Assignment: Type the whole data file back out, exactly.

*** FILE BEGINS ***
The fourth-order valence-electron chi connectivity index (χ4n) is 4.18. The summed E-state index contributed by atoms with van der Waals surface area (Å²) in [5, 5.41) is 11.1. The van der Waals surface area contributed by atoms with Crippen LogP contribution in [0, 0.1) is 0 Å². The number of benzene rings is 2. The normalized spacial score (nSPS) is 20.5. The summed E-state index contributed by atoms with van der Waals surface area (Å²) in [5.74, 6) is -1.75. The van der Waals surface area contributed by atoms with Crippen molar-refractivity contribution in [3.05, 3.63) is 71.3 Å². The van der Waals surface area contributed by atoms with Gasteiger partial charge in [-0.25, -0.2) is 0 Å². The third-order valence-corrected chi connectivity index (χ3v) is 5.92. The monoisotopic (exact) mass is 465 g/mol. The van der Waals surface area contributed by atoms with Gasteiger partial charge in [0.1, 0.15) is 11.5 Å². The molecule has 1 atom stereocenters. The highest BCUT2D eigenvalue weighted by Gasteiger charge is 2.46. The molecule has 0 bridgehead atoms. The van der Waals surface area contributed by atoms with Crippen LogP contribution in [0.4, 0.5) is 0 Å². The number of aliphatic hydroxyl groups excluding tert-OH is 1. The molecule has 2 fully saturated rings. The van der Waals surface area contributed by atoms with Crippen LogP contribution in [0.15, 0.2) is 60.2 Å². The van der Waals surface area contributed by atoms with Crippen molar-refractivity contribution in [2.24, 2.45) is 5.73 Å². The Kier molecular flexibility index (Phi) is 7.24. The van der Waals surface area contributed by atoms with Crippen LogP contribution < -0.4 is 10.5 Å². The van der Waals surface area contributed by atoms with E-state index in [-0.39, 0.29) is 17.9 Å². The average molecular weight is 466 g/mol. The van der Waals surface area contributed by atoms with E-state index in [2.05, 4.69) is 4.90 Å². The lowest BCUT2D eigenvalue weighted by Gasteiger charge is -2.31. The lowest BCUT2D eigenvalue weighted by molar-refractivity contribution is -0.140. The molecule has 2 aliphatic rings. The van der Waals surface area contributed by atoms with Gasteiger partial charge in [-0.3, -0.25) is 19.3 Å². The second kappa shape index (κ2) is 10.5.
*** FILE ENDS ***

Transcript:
The fourth-order valence-electron chi connectivity index (χ4n) is 4.18. The summed E-state index contributed by atoms with van der Waals surface area (Å²) in [5, 5.41) is 11.1. The van der Waals surface area contributed by atoms with Crippen LogP contribution in [0, 0.1) is 0 Å². The number of benzene rings is 2. The normalized spacial score (nSPS) is 20.5. The summed E-state index contributed by atoms with van der Waals surface area (Å²) in [5.74, 6) is -1.75. The van der Waals surface area contributed by atoms with Crippen molar-refractivity contribution in [3.05, 3.63) is 71.3 Å². The van der Waals surface area contributed by atoms with Gasteiger partial charge in [-0.25, -0.2) is 0 Å². The third-order valence-corrected chi connectivity index (χ3v) is 5.92. The monoisotopic (exact) mass is 465 g/mol. The van der Waals surface area contributed by atoms with Gasteiger partial charge in [0.1, 0.15) is 11.5 Å². The molecule has 1 atom stereocenters. The highest BCUT2D eigenvalue weighted by Gasteiger charge is 2.46. The molecule has 0 bridgehead atoms. The van der Waals surface area contributed by atoms with Crippen LogP contribution in [0.4, 0.5) is 0 Å². The number of aliphatic hydroxyl groups excluding tert-OH is 1. The molecule has 2 fully saturated rings. The van der Waals surface area contributed by atoms with Crippen LogP contribution in [0.15, 0.2) is 60.2 Å². The van der Waals surface area contributed by atoms with Crippen molar-refractivity contribution in [2.24, 2.45) is 5.73 Å². The Kier molecular flexibility index (Phi) is 7.24. The van der Waals surface area contributed by atoms with Crippen LogP contribution < -0.4 is 10.5 Å². The van der Waals surface area contributed by atoms with E-state index in [-0.39, 0.29) is 17.9 Å². The average molecular weight is 466 g/mol. The van der Waals surface area contributed by atoms with E-state index in [2.05, 4.69) is 4.90 Å². The lowest BCUT2D eigenvalue weighted by Gasteiger charge is -2.31. The lowest BCUT2D eigenvalue weighted by molar-refractivity contribution is -0.140. The molecule has 2 aliphatic rings. The van der Waals surface area contributed by atoms with Gasteiger partial charge in [-0.3, -0.25) is 19.3 Å². The second kappa shape index (κ2) is 10.5.